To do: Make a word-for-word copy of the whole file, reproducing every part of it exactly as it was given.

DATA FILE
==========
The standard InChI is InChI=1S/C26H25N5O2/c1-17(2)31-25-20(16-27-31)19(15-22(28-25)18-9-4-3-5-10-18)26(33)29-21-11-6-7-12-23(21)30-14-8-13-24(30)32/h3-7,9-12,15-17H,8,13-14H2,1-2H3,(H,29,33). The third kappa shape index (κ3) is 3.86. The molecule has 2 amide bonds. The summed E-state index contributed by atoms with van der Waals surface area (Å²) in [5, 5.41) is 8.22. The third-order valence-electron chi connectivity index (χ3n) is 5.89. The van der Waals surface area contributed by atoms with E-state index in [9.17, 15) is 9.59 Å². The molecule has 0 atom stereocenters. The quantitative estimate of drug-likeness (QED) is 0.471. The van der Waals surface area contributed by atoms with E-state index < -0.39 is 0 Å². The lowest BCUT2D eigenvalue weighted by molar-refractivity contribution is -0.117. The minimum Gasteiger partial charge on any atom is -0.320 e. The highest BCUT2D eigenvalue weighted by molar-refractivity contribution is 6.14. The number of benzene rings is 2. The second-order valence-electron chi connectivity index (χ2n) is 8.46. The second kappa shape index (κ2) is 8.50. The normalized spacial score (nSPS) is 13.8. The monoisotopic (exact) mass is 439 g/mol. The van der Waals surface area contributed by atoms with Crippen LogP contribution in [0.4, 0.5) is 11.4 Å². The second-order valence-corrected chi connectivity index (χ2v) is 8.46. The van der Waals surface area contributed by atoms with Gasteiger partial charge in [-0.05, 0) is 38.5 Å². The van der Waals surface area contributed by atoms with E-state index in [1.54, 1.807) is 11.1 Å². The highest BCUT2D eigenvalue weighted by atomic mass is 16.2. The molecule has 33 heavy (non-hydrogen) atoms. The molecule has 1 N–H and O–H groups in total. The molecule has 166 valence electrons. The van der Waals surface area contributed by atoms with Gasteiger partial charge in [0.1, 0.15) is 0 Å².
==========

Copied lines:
The standard InChI is InChI=1S/C26H25N5O2/c1-17(2)31-25-20(16-27-31)19(15-22(28-25)18-9-4-3-5-10-18)26(33)29-21-11-6-7-12-23(21)30-14-8-13-24(30)32/h3-7,9-12,15-17H,8,13-14H2,1-2H3,(H,29,33). The third kappa shape index (κ3) is 3.86. The molecule has 2 amide bonds. The summed E-state index contributed by atoms with van der Waals surface area (Å²) in [5, 5.41) is 8.22. The third-order valence-electron chi connectivity index (χ3n) is 5.89. The van der Waals surface area contributed by atoms with E-state index in [9.17, 15) is 9.59 Å². The molecule has 0 atom stereocenters. The quantitative estimate of drug-likeness (QED) is 0.471. The van der Waals surface area contributed by atoms with E-state index < -0.39 is 0 Å². The lowest BCUT2D eigenvalue weighted by molar-refractivity contribution is -0.117. The minimum Gasteiger partial charge on any atom is -0.320 e. The highest BCUT2D eigenvalue weighted by molar-refractivity contribution is 6.14. The number of benzene rings is 2. The second-order valence-electron chi connectivity index (χ2n) is 8.46. The second kappa shape index (κ2) is 8.50. The normalized spacial score (nSPS) is 13.8. The monoisotopic (exact) mass is 439 g/mol. The van der Waals surface area contributed by atoms with Crippen LogP contribution in [0.4, 0.5) is 11.4 Å². The second-order valence-corrected chi connectivity index (χ2v) is 8.46. The van der Waals surface area contributed by atoms with Gasteiger partial charge in [-0.05, 0) is 38.5 Å². The van der Waals surface area contributed by atoms with E-state index in [1.54, 1.807) is 11.1 Å². The highest BCUT2D eigenvalue weighted by atomic mass is 16.2. The molecule has 33 heavy (non-hydrogen) atoms. The molecule has 1 N–H and O–H groups in total. The molecule has 166 valence electrons. The van der Waals surface area contributed by atoms with Gasteiger partial charge in [0.1, 0.15) is 0 Å².